Tuesday, March 29, 2011

Elizabeth May shut out of TV debates

I wondered if this was going to happen:
Green Party Leader Elizabeth May is once again getting shut out of the televised debates, but she is already rallying her troops for a fight and finding some unlikely allies.
From the Star. Interesting to see who some of these allies are:

New Democrat Leader Jack Layton — who had threatened to boycott if she took part last time — expressed dissatisfaction with the way the decision was made.

“If certain leaders are not invited to participate, I think it is reasonable for them to know why,” Layton said in a statement.

“We’re fine with her in the debate,” he added.


Bryon Wilfert, the Liberal incumbent for Richmond Hill and a close confidant of Dion, denounced the decision, although made it clear he was not speaking on behalf of his party.

“I think the networks are wrong,” said Wilfert, who considers May a friend and thought she contributed much to the debate last time.

It's very much to Layton's credit (and Wilfert's, but then he wouldn't have to face her in the debate) to take this stance, especially since he initially opposed her inclusion in the previous debate. The fact is, she did contribute a lot to the debate last time. Now technically, she was on much stronger ground in 2008, thanks to Blair Wilson's having crossed the floor to join her party. Technically, of course, the networks would be consistent with their previous policy if they didn't let her in, since the Greens no longer have a sitting MP, but surely having participated previously should count for something, no? It's worth remembering that the PCs came within two seats of being eliminated in 1993, and it's a safe bet that if Jean Charest and Elsie Wayne hadn't managed to cling to their seats, the PCs would still have been allowed into the debate in 1997.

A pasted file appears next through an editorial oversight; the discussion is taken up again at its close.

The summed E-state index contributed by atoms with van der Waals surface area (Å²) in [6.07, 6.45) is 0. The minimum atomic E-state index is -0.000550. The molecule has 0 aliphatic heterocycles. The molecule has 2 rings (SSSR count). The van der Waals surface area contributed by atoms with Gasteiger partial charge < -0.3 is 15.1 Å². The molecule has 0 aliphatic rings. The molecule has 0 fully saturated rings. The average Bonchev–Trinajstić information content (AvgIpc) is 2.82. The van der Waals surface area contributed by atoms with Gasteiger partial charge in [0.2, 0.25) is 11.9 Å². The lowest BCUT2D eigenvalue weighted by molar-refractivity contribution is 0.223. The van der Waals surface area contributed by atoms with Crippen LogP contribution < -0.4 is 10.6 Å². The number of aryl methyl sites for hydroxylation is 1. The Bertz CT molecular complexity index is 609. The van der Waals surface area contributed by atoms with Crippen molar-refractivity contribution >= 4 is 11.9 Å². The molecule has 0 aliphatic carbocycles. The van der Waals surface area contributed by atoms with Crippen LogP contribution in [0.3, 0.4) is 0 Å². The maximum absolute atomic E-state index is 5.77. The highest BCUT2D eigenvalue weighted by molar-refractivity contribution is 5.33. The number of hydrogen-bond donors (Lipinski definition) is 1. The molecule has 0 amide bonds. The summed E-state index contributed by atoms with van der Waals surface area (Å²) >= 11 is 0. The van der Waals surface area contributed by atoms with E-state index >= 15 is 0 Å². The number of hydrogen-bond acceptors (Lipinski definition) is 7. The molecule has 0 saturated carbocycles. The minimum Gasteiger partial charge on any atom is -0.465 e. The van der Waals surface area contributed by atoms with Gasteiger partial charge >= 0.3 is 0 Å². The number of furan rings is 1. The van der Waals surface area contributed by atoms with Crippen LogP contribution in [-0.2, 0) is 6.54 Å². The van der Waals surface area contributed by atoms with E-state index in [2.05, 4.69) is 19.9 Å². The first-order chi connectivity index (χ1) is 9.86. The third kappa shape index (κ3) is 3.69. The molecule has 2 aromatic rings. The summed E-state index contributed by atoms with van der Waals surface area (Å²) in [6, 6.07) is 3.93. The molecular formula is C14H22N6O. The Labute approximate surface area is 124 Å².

Saturday, March 26, 2011

Then again...

As noted yesterday, Ipsos' latest poll puts the Cons in majority territory. It's worth remembering, as a commenter to yesterday's post reminded me, that polls of this sort are hardly the last word, so maybe it's not time to panic yet. Indeed, EKOS also just came out with a poll of their own suggesting that the Cons, while ahead, are not anywhere near a majority. This poll is a lot more consistent with most (not all) recent ones.

Of course, if after the election the new parliament is pretty much the same as the old one, we'll be right back where we started... unless the opposition tries to form a coalition again. Unfortunately, this seems unlikely, since the Cons have been absurdly successful in painting coalitions as something evil and unbecoming of Canadians. Why this idea resonates with the public I have no idea, but it does. So we'd have yet another Conservative minority government... and quite likely a one-way trip back to Massachusetts for Iggy.

Friday, March 25, 2011

And they're off...